When the CERC was asked to set out rules for electricity trading, it set a minuscule trading margin as well, though this could easily have been left to the negotiations between buyers and sellers. The CERC introduced the availability-based tariff, a commercial mechanism to stabilize the frequency of flows in the system. There was a penal surcharge to be paid by a buyer or seller who caused frequency disturbance by missing forecasts. This penal surcharge is now regarded by many regulators as a price. Many SEBs starve their customers to make the large margins that this penal surcharge offers, with no punishment by the regulators.

A penal charge cannot be a tariff; a tariff must be discovered between buyers and sellers. Orders of commissions on similar issues were contradictory and inconsistent and have not enabled the development of regulatory law and precedents. Thus, ‘independent’ regulatory commissions have played little role in moving reform of the power sector forward through improved efficiency and adequate new investments.

A major impediment is also that the price of electricity is regulated; profits are predetermined by regulators. The major cost element is the fuel, coal, domestic or imported, gas, naphtha and hydro-power. Except for the last, for which tariffs are determined by the electricity regulators, fuel prices are ‘market’ determined or determined by the owner— in the case of coal, the owner being the government. This has led to gas being little used and the few gas-based plants are working below capacity because of limited availability.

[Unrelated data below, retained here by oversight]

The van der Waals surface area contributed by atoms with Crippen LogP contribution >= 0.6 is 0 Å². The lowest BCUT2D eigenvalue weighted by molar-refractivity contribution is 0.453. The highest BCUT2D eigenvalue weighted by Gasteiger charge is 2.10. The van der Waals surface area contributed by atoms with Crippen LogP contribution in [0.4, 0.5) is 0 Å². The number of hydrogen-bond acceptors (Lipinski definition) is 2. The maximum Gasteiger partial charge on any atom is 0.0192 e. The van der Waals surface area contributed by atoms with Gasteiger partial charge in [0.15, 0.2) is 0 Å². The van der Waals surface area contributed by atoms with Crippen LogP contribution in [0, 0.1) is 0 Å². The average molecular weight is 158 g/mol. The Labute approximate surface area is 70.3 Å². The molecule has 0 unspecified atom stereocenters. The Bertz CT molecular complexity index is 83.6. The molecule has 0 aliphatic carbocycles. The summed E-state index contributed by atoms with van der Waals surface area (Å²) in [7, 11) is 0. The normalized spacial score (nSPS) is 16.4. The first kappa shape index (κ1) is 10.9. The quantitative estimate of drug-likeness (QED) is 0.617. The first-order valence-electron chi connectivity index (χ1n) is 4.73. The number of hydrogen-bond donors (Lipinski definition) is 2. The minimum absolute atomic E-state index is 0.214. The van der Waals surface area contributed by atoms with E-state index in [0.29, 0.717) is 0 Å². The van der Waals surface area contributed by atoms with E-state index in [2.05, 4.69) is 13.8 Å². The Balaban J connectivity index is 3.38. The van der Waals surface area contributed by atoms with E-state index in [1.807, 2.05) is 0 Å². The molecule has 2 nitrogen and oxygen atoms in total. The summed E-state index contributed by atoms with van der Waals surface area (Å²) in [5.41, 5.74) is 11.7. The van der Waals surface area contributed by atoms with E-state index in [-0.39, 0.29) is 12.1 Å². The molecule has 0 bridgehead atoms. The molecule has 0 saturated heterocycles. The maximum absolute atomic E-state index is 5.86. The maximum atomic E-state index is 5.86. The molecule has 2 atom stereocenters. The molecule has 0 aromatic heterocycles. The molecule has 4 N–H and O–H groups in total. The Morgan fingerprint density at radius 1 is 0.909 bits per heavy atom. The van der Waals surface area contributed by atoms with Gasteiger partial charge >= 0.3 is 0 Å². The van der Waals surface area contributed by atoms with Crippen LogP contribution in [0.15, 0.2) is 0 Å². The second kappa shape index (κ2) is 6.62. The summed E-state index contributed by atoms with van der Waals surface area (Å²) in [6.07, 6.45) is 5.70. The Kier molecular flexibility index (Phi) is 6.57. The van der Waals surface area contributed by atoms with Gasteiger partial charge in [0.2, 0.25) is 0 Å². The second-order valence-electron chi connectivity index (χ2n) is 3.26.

At the state government levels, funds are short, the administration is inefficient — making poor forecasts — the quality is unreliable, thefts are huge, and large and powerful voter- groups like farmers are heavily subsidized. Also, advantage is not taken of Central government funds through schemes like the Accelerated Power Reform and Development Programme. Many times, regulators’ orders are not obeyed, yet they do not punish such violations.

The crisis in the power sector is two decades old. Apart from regular meetings of state and Central governments, little action is visible. The Electricity Act, 2003, gave some hope for reform but it has been stymied by poor implementation.

In recent years, the pithead based ultra-mega power projects, backing by the Power Finance Corporation, private investments in transmission, hydro-power projects, impetus to captive generation, development of power trading and the impending Power Exchange, give hope of faster forward movement. They are inadequate for alleviating shortages given the growing demand, and confined to some parts of India. The macro issues, political problems and bureaucratic mindsets leading to poor implementation, show no signs of being changed.